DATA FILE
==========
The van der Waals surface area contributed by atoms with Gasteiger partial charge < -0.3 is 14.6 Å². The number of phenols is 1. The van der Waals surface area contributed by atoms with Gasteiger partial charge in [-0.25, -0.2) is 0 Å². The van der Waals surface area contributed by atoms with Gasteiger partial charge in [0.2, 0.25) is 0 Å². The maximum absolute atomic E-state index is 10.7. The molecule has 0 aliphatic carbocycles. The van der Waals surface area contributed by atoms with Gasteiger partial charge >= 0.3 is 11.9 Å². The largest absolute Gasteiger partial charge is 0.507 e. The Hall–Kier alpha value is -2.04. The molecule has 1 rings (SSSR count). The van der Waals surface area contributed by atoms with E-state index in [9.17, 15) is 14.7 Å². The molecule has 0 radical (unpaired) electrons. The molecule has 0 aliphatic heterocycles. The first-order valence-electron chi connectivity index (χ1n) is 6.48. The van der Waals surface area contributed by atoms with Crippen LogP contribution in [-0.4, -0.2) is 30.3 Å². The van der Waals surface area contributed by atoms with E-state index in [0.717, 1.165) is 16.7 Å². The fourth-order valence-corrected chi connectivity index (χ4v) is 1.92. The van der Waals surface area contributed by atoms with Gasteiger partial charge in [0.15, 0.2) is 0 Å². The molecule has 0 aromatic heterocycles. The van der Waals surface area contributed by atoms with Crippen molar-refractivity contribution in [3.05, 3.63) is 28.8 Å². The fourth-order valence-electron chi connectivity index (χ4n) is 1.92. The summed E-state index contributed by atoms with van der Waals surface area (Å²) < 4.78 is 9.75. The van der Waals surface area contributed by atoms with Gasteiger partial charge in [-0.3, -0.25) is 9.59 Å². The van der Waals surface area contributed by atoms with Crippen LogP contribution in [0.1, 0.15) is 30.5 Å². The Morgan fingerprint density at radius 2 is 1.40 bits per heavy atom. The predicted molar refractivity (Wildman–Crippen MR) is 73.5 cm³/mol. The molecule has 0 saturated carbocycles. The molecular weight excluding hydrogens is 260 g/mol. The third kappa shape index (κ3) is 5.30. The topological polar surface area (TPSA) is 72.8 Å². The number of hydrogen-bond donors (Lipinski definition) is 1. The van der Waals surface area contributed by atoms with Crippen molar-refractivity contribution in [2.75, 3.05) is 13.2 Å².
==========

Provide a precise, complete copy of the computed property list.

The van der Waals surface area contributed by atoms with Gasteiger partial charge < -0.3 is 14.6 Å². The number of phenols is 1. The van der Waals surface area contributed by atoms with Gasteiger partial charge in [-0.25, -0.2) is 0 Å². The van der Waals surface area contributed by atoms with Gasteiger partial charge in [0.2, 0.25) is 0 Å². The maximum absolute atomic E-state index is 10.7. The molecule has 0 aliphatic carbocycles. The van der Waals surface area contributed by atoms with Gasteiger partial charge >= 0.3 is 11.9 Å². The largest absolute Gasteiger partial charge is 0.507 e. The Hall–Kier alpha value is -2.04. The molecule has 1 rings (SSSR count). The van der Waals surface area contributed by atoms with E-state index in [9.17, 15) is 14.7 Å². The molecule has 0 radical (unpaired) electrons. The molecule has 0 aliphatic heterocycles. The first-order valence-electron chi connectivity index (χ1n) is 6.48. The van der Waals surface area contributed by atoms with Crippen LogP contribution in [-0.4, -0.2) is 30.3 Å². The van der Waals surface area contributed by atoms with E-state index in [0.717, 1.165) is 16.7 Å². The fourth-order valence-corrected chi connectivity index (χ4v) is 1.92. The van der Waals surface area contributed by atoms with Gasteiger partial charge in [0.15, 0.2) is 0 Å². The molecule has 0 aromatic heterocycles. The van der Waals surface area contributed by atoms with Crippen molar-refractivity contribution in [3.05, 3.63) is 28.8 Å². The fourth-order valence-electron chi connectivity index (χ4n) is 1.92. The summed E-state index contributed by atoms with van der Waals surface area (Å²) < 4.78 is 9.75. The van der Waals surface area contributed by atoms with Gasteiger partial charge in [-0.3, -0.25) is 9.59 Å². The van der Waals surface area contributed by atoms with Crippen LogP contribution in [0.1, 0.15) is 30.5 Å². The Morgan fingerprint density at radius 2 is 1.40 bits per heavy atom. The predicted molar refractivity (Wildman–Crippen MR) is 73.5 cm³/mol. The molecule has 0 saturated carbocycles. The molecular weight excluding hydrogens is 260 g/mol. The third kappa shape index (κ3) is 5.30. The topological polar surface area (TPSA) is 72.8 Å². The number of hydrogen-bond donors (Lipinski definition) is 1. The van der Waals surface area contributed by atoms with Crippen molar-refractivity contribution in [2.75, 3.05) is 13.2 Å².